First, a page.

He left everything to his wife, Henrietta, and indicated the circumstances under which his children would inherit his estate, which included money, rail stocks, and the DC home. After his death, everything was to be divided among the children. But to me, the most interesting part about Ollie was as follows: “To my son B. O. Davis I bequeath five (5) dollars, to be paid out of my estate, he having received his full share during my life time in money and in my efforts to secure him his position in the U.S. Army.”7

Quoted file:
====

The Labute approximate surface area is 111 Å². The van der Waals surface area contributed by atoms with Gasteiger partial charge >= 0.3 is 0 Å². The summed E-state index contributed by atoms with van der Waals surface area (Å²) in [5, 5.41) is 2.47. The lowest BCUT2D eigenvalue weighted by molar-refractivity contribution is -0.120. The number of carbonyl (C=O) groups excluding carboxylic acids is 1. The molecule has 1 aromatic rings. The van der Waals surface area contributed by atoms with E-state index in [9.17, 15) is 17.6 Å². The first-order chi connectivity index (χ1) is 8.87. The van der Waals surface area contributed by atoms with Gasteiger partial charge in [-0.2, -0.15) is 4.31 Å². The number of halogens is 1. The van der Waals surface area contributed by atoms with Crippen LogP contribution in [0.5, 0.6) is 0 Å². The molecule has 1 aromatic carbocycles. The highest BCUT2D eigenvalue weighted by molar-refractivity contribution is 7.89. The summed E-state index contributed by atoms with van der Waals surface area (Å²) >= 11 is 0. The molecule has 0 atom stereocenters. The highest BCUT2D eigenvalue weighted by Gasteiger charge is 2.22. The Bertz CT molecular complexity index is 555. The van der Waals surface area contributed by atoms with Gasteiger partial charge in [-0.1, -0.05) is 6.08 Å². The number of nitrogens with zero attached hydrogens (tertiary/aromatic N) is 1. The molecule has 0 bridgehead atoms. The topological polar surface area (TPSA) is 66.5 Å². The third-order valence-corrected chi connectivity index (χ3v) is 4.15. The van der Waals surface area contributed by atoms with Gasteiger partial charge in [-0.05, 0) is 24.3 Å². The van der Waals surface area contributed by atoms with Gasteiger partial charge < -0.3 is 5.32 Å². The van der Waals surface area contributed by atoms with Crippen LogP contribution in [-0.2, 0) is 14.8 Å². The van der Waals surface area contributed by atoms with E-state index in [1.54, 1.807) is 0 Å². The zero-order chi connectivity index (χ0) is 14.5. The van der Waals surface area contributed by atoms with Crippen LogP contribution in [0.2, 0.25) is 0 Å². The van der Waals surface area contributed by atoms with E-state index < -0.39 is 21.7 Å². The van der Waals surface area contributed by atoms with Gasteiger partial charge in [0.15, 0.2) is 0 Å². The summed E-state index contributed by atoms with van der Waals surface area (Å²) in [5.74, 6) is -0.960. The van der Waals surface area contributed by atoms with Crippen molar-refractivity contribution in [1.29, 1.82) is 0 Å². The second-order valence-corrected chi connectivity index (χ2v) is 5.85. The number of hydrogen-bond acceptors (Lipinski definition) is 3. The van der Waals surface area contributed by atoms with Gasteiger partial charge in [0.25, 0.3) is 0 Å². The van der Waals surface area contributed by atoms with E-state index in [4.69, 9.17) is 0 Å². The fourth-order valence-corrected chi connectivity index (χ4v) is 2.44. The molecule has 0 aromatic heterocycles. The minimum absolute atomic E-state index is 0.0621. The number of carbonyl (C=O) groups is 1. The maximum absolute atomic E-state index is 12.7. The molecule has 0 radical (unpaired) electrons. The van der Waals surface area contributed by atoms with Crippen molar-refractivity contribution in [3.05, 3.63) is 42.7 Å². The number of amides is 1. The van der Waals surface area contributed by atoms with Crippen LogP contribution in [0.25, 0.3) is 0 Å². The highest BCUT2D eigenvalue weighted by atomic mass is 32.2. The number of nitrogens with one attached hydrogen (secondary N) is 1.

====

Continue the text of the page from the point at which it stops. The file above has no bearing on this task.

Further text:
Louis might have opposed his son’s chosen path, but he’d obviously played a significant role in Ollie’s launch from the landing pad of the Davis home to a successful military career.
Louis Davis, Ollie, and Ben all called 1830 11th Street NW home at some point in their lives. I once tried to visit the home, so I could see this property that has been so influential in my family story. I located the site and saw it had been rezoned for condos. There was no trace of my family home. It’s too bad the property wasn’t passed down to my dad, but the resources it provided changed my family in a way that transcends material gain. The foundation the home provided to allow future generations to flourish in a country that wasn’t sure—and sometimes still isn’t sure—how to recognize Black achievement cannot be overstated.